Keanu

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Posted 20 Jun 2010 in General

Eighteen months or so ago, staying at Sam and Laura’s place in Paris over the New Year period, I threw a minor tantrum because everyone, hungover and tired, voted in favour of watching Wall-E – an animated film from the Pixar stable – instead of going out to explore the city. Feeling superior, I opted to sit in silence, facing away from the screen, and read passive-aggressively. Everyone else was charmed by the film, and I quickly felt stupid for ignoring it.

You’d think I’d have learned my lesson. When I was about thirteen my friends asked me to the cinema. For one reason or other, I wasn’t in the habit of going to watch films, so this was quite exciting for me. When I got to Barnet Odeon, I was appalled to discover that the film we were watching was Bill and Ted’s Bogus Journey. Now, I hadn’t seen Bill and Ted’s Excellent Adventure (I’ve seen it many times since) so I didn’t know that it was a minor classic, and assumed instead it was the worst kind of childish, goofy rubbish. Annoyed, we went in and I resolved not to laugh – and demonstrate in so doing my innate sophistication and maturity.

Within about four minutes, my face was hurting and I could barely breathe. I would not – no matter how much I wanted to – crack. So I sat in painful silence, fighting every instinct to laugh or smile. Clearly, it was brilliant and I was a tosser. Eventually I collapsed into relieved hysterics, and presumably my friends forgave me, or else never held my idiocy against me. From that point on, I not only enjoyed every moment of the film, but began to feel a reflex affection for Keanu Reeves which has never left me – although I’ve never seen The Matrix.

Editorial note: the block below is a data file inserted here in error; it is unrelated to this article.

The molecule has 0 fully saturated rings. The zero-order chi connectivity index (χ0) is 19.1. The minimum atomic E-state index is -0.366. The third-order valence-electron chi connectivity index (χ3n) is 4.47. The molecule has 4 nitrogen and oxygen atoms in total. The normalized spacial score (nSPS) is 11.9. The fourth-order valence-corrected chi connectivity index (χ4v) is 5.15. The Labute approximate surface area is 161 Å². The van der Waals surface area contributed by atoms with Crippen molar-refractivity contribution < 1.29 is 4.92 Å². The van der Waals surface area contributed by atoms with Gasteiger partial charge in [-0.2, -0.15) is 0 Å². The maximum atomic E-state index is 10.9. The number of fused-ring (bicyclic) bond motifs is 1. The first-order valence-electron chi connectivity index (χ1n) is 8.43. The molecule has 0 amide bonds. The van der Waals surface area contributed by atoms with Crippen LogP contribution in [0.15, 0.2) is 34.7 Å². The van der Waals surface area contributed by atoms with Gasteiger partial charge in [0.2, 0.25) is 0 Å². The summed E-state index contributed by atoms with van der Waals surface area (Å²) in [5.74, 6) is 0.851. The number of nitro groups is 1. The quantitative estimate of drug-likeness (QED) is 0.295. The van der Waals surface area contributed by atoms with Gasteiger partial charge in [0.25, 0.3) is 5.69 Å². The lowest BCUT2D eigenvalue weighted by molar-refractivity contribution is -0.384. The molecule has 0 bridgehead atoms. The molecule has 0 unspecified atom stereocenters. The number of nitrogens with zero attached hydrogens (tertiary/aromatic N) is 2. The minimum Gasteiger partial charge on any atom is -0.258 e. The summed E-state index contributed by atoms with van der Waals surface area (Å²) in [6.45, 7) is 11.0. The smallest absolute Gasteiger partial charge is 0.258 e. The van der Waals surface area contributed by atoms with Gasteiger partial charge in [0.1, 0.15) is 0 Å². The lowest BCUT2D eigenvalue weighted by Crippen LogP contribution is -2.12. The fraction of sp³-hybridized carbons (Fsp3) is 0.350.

Clearly I’m not the only one. Here’s Kira Cochrane writing in the Guardian.

The public feel many emotions towards enormously successful, fabulously wealthy, extraordinarily good-looking Hollywood stars. Protective isn’t usually one of them. But Keanu Reeves is different. When a photo surfaced last week of him perching on a park bench, eating a sandwich, looking just a tiny bit morose, the internet went wild. Bloggers typed out a torrent of warmth, the Twitterers tweeted their larksong of love. It was as though the world had suddenly awoken to the ideal espoused in Reeves’s Bill and Ted movies: “Be excellent to each other.”

A thread started on Reddit, running to thousands of comments, including anecdotes of Reeves’s incredible generosity. There were stories of him taking out stage hands for free lunches, giving a poor crew member a $20,000 (£16,500) bonus, stopping to help a woman jumpstart her car.

How lovely. Occasionally you encounter a celebrity who, instinctively, you feel is a sympathetic, kind, down-to-earth person, and it’s a funny, disappointing feeling if and when you’re proved wrong. (I still maintain that Winona was innocent of those shoplifting charges).

Here’s Thank You Keanu Reeves, a site dedicated to just that – a rare opportunity of the internet just giving a big, happy, thumbs up.

A source who knew Reeves in the early 90s confirms the many stories of his kindness – he taught her bass guitar, brought chicken soup when she was ill, let all and sundry stay at his house, and sent flowers to his sister each week. Perhaps the simple truth is this. We want to protect Keanu because we can tell he’s good. Most excellent, even.

Ace.


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